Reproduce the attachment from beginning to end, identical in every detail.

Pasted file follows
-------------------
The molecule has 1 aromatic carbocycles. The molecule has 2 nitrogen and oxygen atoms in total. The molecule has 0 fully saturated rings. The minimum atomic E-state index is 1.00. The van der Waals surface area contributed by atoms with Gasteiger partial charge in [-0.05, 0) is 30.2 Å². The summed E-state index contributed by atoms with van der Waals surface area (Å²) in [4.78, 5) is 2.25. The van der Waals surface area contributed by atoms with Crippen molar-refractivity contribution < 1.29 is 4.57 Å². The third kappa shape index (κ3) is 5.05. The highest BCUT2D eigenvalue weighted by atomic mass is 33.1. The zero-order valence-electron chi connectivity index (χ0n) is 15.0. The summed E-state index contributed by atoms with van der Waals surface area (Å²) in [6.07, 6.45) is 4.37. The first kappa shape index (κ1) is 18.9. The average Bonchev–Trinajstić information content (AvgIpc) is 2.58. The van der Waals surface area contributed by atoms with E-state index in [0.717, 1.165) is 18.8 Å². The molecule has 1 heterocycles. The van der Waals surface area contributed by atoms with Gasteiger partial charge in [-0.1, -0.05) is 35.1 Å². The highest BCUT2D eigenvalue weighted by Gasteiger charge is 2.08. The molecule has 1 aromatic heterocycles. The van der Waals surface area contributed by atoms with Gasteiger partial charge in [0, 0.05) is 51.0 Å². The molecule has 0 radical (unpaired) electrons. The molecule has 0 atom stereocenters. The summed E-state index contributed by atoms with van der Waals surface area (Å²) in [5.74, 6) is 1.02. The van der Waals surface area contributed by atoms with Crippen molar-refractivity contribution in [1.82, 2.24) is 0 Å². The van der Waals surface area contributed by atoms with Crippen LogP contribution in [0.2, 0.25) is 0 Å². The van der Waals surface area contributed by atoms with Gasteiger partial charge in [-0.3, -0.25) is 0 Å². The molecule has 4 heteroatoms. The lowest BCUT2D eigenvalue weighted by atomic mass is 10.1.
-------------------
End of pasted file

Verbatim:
The molecule has 1 aromatic carbocycles. The molecule has 2 nitrogen and oxygen atoms in total. The molecule has 0 fully saturated rings. The minimum atomic E-state index is 1.00. The van der Waals surface area contributed by atoms with Gasteiger partial charge in [-0.05, 0) is 30.2 Å². The summed E-state index contributed by atoms with van der Waals surface area (Å²) in [4.78, 5) is 2.25. The van der Waals surface area contributed by atoms with Crippen molar-refractivity contribution < 1.29 is 4.57 Å². The third kappa shape index (κ3) is 5.05. The highest BCUT2D eigenvalue weighted by atomic mass is 33.1. The zero-order valence-electron chi connectivity index (χ0n) is 15.0. The summed E-state index contributed by atoms with van der Waals surface area (Å²) in [6.07, 6.45) is 4.37. The first kappa shape index (κ1) is 18.9. The average Bonchev–Trinajstić information content (AvgIpc) is 2.58. The van der Waals surface area contributed by atoms with E-state index in [0.717, 1.165) is 18.8 Å². The molecule has 1 heterocycles. The van der Waals surface area contributed by atoms with Gasteiger partial charge in [-0.1, -0.05) is 35.1 Å². The highest BCUT2D eigenvalue weighted by Gasteiger charge is 2.08. The molecule has 1 aromatic heterocycles. The van der Waals surface area contributed by atoms with Gasteiger partial charge in [0, 0.05) is 51.0 Å². The molecule has 0 radical (unpaired) electrons. The molecule has 0 atom stereocenters. The summed E-state index contributed by atoms with van der Waals surface area (Å²) in [5.74, 6) is 1.02. The van der Waals surface area contributed by atoms with Crippen molar-refractivity contribution in [1.82, 2.24) is 0 Å². The van der Waals surface area contributed by atoms with Crippen LogP contribution in [0.2, 0.25) is 0 Å². The van der Waals surface area contributed by atoms with Gasteiger partial charge in [-0.3, -0.25) is 0 Å². The molecule has 4 heteroatoms. The lowest BCUT2D eigenvalue weighted by atomic mass is 10.1.